Paul, Harry, Ken come into Pete’s office. Pete shows them his brand new, testicle-releasing, 22-caliber rifle. He points it at everyone, stepping out of his office to do so. Hildy, ever unimpressed with him, disarms him and sends him to his 4:30 prep meeting for Nixon. In the meeting, Pete aptly compares Kennedy to Elvis, only to be cut down by Cooper and then Roger. Pete shows them his new rifle.
Don is home in time for a roast beef dinner, but makes it clear to Betty that all is not forgiven. There’s no mention of Roger’s admittance of guilt.
The Campbell apartment
Trudy rips Pete a new one for the selfish exchange of their wedding gift, which had come from her aunt. (But they got two–they can’t both have been from her aunt.)
Day Three: A Friday
Pete comes up the elevator with the rifle.
Don approaches Hollis, the elevator operator at the office building. He asks for a favor and money changes hands.
Peggy brings Pete copy to look at in his office. Peggy sees gun, he asks her if she’s ever been hunting. Pete tells Peggy all about his hunting fantasy; about killing the deer, bringing it into the cabin on the lake, and having a woman there to cook it and serve it to him. He is deep in it while telling her about it.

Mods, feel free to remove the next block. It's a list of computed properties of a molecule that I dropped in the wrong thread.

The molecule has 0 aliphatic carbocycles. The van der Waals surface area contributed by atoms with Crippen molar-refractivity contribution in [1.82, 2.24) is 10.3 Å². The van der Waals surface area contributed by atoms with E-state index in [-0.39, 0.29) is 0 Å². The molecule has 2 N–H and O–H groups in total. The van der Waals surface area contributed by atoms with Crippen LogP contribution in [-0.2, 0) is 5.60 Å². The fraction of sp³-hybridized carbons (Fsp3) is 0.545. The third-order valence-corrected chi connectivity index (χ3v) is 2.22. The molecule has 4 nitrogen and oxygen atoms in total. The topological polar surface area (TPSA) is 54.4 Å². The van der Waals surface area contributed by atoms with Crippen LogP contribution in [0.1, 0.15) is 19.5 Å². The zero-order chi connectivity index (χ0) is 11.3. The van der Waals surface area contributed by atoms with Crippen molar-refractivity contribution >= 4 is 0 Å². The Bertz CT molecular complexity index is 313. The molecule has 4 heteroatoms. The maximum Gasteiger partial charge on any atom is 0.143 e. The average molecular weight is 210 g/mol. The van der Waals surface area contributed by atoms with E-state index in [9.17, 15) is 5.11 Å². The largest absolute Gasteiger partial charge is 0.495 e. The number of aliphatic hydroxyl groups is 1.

She gets extremely aroused by Pete’s hunting fantasy. She quells her overstimulation with a ham sandwich and a big cherry danish. She appears, for the first time, to be putting on weight.
Betty runs into Helen Bishop. Helen insinuates that Betty was deviant by giving Glen the lock of hair. Betty slaps Helen’s face and walks out of the store.
The following day, Don and Roger have a grand lunch. Martinis (several), oysters (two dozen apiece) and cheesecake. Don is goading Roger about keeping up with him.
Betty is drinking wine at home when the doorbell rings. It’s Francine. She has heard about the incident and offers support. While they talk, and topics shift, Betty says she enjoys male attention, and Francine agrees.
Hollis informs the two drunk men that the elevator is out of order. They are already late to meet with Nixon’s folks, so they are forced to walk up the 23 flights of stairs. Roger refuses to admit that he is struggling, though it is obvious. Don smokes the whole time.
Roger finally falls behind, pretending he lost his tie clip. At 20, Roger stops and sends Don ahead. The clients, Bert Cooper, and other Sterling Cooper staff are in the reception area, handling introductions. Don explains about the elevator, and assures everyone that Roger is close behind.
Roger comes in, opens his mouth to greet, and vomits all over the floor.
As the rest of the men head to the conference room, Don lingers behind to assist Roger, but looks notably satisfied.
Rosemary Clooney sings Bacha Mi over credits.